As graduation approaches, CSUSB seniors reflect on their college experience and future plans while anxiously awaiting commencement. With their college days nearing an end, some students are experiencing a wave of mixed emotions, from excitement and pride, to fear and uncertainty.
Graduation can evoke a number of questions, and perhaps the most prominent question of them all is “What will I do next?”
“It’s kind of scary to think about life after graduation,” stated CSUSB communications senior Cecilia Beccera.
“I want to travel. Learn more about this place we live in. Taste amazing food. Live a happy life surrounded by family and friends. My next move? Just keep adventuring,” added Beccera.
Health science major Melissa Polo has big plans after graduation.
“I will continue my education in a master’s program in Fall 2016. My dream job is to work as a health educator in the Inland Empire and coordinate public health efforts to better our community,” stated Polo.
While students may be stressing about planning their next move, some still find solace in looking back at their favorite college memories.
“From staying up late working on Local Matters, to sneaking across the UH basement hall to the Chronicle newsroom to play cards with the editorial staff, procrastinating on projects and papers or skipping class to go on food runs! They are all memories I cherish. They all had part in influencing who I am,” concluded Beccera.
CSUSB communications major Alazzia Gaoay reflected on her experience with a Filipino club called Lubos P.A.S.O. and Coyote Radio, stating, “I have found my passion of what I want to do in life here at CSUSB.”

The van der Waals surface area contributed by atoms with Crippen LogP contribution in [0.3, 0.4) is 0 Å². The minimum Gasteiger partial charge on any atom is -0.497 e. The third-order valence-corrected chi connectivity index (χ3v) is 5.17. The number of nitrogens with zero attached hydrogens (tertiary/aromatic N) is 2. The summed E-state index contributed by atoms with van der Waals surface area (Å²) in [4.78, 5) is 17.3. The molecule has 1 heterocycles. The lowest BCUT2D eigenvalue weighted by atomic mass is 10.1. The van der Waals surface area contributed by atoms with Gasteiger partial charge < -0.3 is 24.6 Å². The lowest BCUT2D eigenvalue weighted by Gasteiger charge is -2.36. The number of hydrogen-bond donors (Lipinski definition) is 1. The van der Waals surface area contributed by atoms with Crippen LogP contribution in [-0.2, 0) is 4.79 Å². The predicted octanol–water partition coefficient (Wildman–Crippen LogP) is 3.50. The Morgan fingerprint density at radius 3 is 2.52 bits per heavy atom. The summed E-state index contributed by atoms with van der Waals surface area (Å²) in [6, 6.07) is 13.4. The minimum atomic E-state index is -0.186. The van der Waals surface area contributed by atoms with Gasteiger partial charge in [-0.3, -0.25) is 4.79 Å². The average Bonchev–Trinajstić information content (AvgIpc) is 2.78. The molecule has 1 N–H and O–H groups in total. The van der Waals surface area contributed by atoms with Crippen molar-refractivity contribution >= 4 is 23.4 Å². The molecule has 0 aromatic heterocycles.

“I have acquired knowledge from the most passionate and brilliant mentors here, and I have been blessed with working with the most talented and hard working individuals I have ever had the pleasure of knowing,” added Gaoay.
CSUSB senior Ryan Libby shared a similar outlook on his experience with Coyote Radio and stated, “It allowed me to use technology that will help me land a job. I became more comfortable talking behind a mic, and it enhanced my skills speaking in front of people. It is something I will be proud of as I start my alumnus journey.”
Though I have encountered seniors with generally positive outlooks on their college experiences, it has not always been a “piece of cake,” so to speak.
Gaoay added, “There were many struggling times with money, balancing school and work, and commuting from the high desert. But I’m not one to complain because that’s life, and those hardships are part of the process of growing up. What’s success without failure, right?”
Many students might agree the hurdles make it worth it in the end. To my fellow seniors, I’d like to congratulate you on your achievements and wish you luck in your future endeavors.
In the words of Winston Churchill, “Success is not final, failure is not fatal: it is the courage to continue that counts.”